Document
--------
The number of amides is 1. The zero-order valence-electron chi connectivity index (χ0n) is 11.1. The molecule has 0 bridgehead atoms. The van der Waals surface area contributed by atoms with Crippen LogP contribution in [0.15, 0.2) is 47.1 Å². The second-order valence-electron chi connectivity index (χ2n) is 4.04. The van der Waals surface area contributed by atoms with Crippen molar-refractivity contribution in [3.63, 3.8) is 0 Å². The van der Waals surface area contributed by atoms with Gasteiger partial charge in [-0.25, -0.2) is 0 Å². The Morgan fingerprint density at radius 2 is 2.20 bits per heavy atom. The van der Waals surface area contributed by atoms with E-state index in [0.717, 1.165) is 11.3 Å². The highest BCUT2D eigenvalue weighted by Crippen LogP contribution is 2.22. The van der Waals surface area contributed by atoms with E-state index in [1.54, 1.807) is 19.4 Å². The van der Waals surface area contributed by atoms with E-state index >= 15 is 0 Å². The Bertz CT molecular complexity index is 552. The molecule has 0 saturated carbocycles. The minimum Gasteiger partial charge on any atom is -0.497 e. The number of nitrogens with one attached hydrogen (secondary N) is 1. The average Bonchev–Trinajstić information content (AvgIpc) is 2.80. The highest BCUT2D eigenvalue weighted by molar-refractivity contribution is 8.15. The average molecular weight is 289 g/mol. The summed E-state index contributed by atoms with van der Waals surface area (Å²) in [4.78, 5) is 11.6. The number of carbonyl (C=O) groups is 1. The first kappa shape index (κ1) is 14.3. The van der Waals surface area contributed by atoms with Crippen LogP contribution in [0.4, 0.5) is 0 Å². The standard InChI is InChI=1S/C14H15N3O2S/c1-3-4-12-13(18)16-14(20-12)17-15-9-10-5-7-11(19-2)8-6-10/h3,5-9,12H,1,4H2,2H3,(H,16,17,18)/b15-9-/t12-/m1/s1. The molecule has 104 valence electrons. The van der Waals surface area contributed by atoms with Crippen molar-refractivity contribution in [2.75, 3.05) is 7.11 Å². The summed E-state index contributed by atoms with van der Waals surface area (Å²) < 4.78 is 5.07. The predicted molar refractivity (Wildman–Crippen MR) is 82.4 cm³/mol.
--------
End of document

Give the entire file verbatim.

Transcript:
The number of amides is 1. The zero-order valence-electron chi connectivity index (χ0n) is 11.1. The molecule has 0 bridgehead atoms. The van der Waals surface area contributed by atoms with Crippen LogP contribution in [0.15, 0.2) is 47.1 Å². The second-order valence-electron chi connectivity index (χ2n) is 4.04. The van der Waals surface area contributed by atoms with Crippen molar-refractivity contribution in [3.63, 3.8) is 0 Å². The van der Waals surface area contributed by atoms with Gasteiger partial charge in [-0.25, -0.2) is 0 Å². The Morgan fingerprint density at radius 2 is 2.20 bits per heavy atom. The van der Waals surface area contributed by atoms with E-state index in [0.717, 1.165) is 11.3 Å². The highest BCUT2D eigenvalue weighted by Crippen LogP contribution is 2.22. The van der Waals surface area contributed by atoms with E-state index in [1.54, 1.807) is 19.4 Å². The van der Waals surface area contributed by atoms with E-state index >= 15 is 0 Å². The Bertz CT molecular complexity index is 552. The molecule has 0 saturated carbocycles. The minimum Gasteiger partial charge on any atom is -0.497 e. The number of nitrogens with one attached hydrogen (secondary N) is 1. The average Bonchev–Trinajstić information content (AvgIpc) is 2.80. The highest BCUT2D eigenvalue weighted by molar-refractivity contribution is 8.15. The average molecular weight is 289 g/mol. The summed E-state index contributed by atoms with van der Waals surface area (Å²) in [4.78, 5) is 11.6. The number of carbonyl (C=O) groups is 1. The first kappa shape index (κ1) is 14.3. The van der Waals surface area contributed by atoms with Crippen LogP contribution in [0.4, 0.5) is 0 Å². The standard InChI is InChI=1S/C14H15N3O2S/c1-3-4-12-13(18)16-14(20-12)17-15-9-10-5-7-11(19-2)8-6-10/h3,5-9,12H,1,4H2,2H3,(H,16,17,18)/b15-9-/t12-/m1/s1. The molecule has 104 valence electrons. The van der Waals surface area contributed by atoms with Crippen molar-refractivity contribution in [2.75, 3.05) is 7.11 Å². The summed E-state index contributed by atoms with van der Waals surface area (Å²) < 4.78 is 5.07. The predicted molar refractivity (Wildman–Crippen MR) is 82.4 cm³/mol.